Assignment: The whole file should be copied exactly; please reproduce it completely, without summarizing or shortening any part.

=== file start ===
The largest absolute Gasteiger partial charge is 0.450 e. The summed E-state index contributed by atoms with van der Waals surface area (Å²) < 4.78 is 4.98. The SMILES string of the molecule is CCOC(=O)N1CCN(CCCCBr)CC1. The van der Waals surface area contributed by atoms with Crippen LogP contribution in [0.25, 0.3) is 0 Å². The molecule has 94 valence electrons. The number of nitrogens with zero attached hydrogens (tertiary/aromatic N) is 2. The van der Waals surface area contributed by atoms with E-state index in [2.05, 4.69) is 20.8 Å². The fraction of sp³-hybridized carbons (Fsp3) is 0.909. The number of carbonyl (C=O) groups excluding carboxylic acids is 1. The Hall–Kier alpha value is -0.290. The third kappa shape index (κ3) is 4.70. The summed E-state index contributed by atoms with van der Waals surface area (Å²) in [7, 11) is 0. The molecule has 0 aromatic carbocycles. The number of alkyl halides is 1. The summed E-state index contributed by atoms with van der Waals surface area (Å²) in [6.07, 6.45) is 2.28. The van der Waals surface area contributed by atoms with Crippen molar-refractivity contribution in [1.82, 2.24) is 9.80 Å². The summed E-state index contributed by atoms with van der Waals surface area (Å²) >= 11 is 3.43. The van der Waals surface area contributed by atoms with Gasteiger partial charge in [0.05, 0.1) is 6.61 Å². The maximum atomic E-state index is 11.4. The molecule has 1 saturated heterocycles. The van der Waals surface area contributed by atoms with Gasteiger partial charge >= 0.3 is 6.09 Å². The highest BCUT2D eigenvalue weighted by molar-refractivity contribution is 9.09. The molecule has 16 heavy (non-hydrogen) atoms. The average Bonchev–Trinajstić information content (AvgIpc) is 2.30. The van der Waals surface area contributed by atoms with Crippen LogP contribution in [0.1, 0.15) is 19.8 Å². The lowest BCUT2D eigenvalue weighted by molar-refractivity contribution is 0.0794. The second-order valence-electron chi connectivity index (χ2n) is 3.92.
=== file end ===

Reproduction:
The largest absolute Gasteiger partial charge is 0.450 e. The summed E-state index contributed by atoms with van der Waals surface area (Å²) < 4.78 is 4.98. The SMILES string of the molecule is CCOC(=O)N1CCN(CCCCBr)CC1. The van der Waals surface area contributed by atoms with Crippen LogP contribution in [0.25, 0.3) is 0 Å². The molecule has 94 valence electrons. The number of nitrogens with zero attached hydrogens (tertiary/aromatic N) is 2. The van der Waals surface area contributed by atoms with E-state index in [2.05, 4.69) is 20.8 Å². The fraction of sp³-hybridized carbons (Fsp3) is 0.909. The number of carbonyl (C=O) groups excluding carboxylic acids is 1. The Hall–Kier alpha value is -0.290. The third kappa shape index (κ3) is 4.70. The summed E-state index contributed by atoms with van der Waals surface area (Å²) in [7, 11) is 0. The molecule has 0 aromatic carbocycles. The number of alkyl halides is 1. The summed E-state index contributed by atoms with van der Waals surface area (Å²) in [6.07, 6.45) is 2.28. The van der Waals surface area contributed by atoms with Crippen molar-refractivity contribution in [1.82, 2.24) is 9.80 Å². The summed E-state index contributed by atoms with van der Waals surface area (Å²) >= 11 is 3.43. The van der Waals surface area contributed by atoms with Gasteiger partial charge in [0.05, 0.1) is 6.61 Å². The maximum atomic E-state index is 11.4. The molecule has 1 saturated heterocycles. The van der Waals surface area contributed by atoms with Gasteiger partial charge >= 0.3 is 6.09 Å². The highest BCUT2D eigenvalue weighted by molar-refractivity contribution is 9.09. The molecule has 16 heavy (non-hydrogen) atoms. The average Bonchev–Trinajstić information content (AvgIpc) is 2.30. The van der Waals surface area contributed by atoms with Crippen LogP contribution in [0.1, 0.15) is 19.8 Å². The lowest BCUT2D eigenvalue weighted by molar-refractivity contribution is 0.0794. The second-order valence-electron chi connectivity index (χ2n) is 3.92.